Cat cafes are becoming more and more popular in Japan, and are appearing everywhere across the country. Cat cafes, like their name suggests, are establishments where people can sip coffee while playing with and interacting with cats. This craze has really taken off in Japan, where population density and limitations of space mean that it is difficult to have a pet living at home. Taking their cue from Japan, the US and Europe have started experiencing the craze as well!

One of the biggest cat cafes in Japan is the Calico Cat Cafe. Around 40 cats live here and hang around with cafe customers. At the Calico, there is a lift that takes customers to a reception area where people take off their shoes, put on slippers, wash their hands and then head into a room to play with the cats. For an hour of playing with cats, patrons pay 1000 yen (around $10 Aussie) and can also get some food or a cuppa. There is also the option of buying a treat for a lucky cat. Speaking of cats, most felines are reported to be curious and eager to meet the cafe’s customers.

The reception area unfortunately smells a bit like kitty litter, but the main floor where the cats live is odour-free. Walk in and you enter a paradise for felines, with perches, boxes, scratching posts, plenty of sunny windows to lie next to, and of course lots of toys to bat with their claws! Cats have free access between floors, but people have their access restricted.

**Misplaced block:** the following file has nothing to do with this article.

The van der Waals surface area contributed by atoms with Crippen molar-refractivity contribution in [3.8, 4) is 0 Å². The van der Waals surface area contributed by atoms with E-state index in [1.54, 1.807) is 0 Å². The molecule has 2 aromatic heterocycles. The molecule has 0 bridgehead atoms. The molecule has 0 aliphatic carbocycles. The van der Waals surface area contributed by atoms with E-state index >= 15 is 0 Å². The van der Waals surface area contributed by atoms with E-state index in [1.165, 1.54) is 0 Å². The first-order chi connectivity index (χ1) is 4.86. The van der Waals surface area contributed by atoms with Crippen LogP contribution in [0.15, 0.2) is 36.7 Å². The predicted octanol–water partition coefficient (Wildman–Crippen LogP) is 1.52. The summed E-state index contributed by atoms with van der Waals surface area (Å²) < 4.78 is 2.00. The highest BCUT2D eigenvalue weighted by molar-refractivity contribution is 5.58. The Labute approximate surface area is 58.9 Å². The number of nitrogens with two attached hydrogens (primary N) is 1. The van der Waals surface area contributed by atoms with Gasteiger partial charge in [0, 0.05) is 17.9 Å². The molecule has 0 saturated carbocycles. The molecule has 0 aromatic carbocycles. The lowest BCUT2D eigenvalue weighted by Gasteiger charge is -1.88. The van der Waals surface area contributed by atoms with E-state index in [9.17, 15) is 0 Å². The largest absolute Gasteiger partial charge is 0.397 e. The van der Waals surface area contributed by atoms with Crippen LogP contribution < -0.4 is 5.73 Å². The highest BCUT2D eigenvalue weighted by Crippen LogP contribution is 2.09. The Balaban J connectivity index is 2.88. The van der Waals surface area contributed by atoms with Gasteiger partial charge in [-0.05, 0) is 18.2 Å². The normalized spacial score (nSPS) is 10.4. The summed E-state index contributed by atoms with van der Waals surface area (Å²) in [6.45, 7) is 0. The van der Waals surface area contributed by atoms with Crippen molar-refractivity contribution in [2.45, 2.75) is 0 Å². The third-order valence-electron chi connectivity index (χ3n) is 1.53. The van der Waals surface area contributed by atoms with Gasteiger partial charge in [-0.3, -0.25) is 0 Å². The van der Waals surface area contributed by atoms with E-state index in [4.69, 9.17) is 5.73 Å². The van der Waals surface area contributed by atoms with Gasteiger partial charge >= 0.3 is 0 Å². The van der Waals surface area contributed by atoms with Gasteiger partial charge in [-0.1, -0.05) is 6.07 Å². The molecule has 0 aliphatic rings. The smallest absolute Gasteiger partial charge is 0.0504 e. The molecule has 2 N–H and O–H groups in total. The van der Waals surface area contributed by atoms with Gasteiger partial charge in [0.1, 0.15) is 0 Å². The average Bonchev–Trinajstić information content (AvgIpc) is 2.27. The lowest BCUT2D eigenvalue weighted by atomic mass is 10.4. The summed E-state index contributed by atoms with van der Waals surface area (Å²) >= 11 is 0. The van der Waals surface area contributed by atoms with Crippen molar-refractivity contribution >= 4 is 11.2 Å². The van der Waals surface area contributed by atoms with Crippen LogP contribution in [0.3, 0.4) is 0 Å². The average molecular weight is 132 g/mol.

Food is not allowed in the main area, only drinks. There is a separate area where cats are not allowed in, in which proper food can be consumed. Roughly half of the cafe’s customers choose to take this option. Of course there are rules in place to ensure the cats aren’t mistreated, such as not being allowed to wake up sleeping cats or deliberately annoy their feline would-be playmates. Care is also taken to manage the cats’ general happiness, with cats that don’t get along being assigned to different shifts, and cats are given their own cage in a private room to sleep in.

This obsession is hardly surprising, as Japan has long been enamored with their feline friends. Back in early colonial days, when the silk industry was a major one in Japan, cats were thought to be lucky charms because they would eat rats and silkworms. There is a cat shrine on Tashirojima Island, where returning fishing boats are greeted by cats. Aoshima Island is home to more cats than people, and is a big tourist attraction for cat lovers.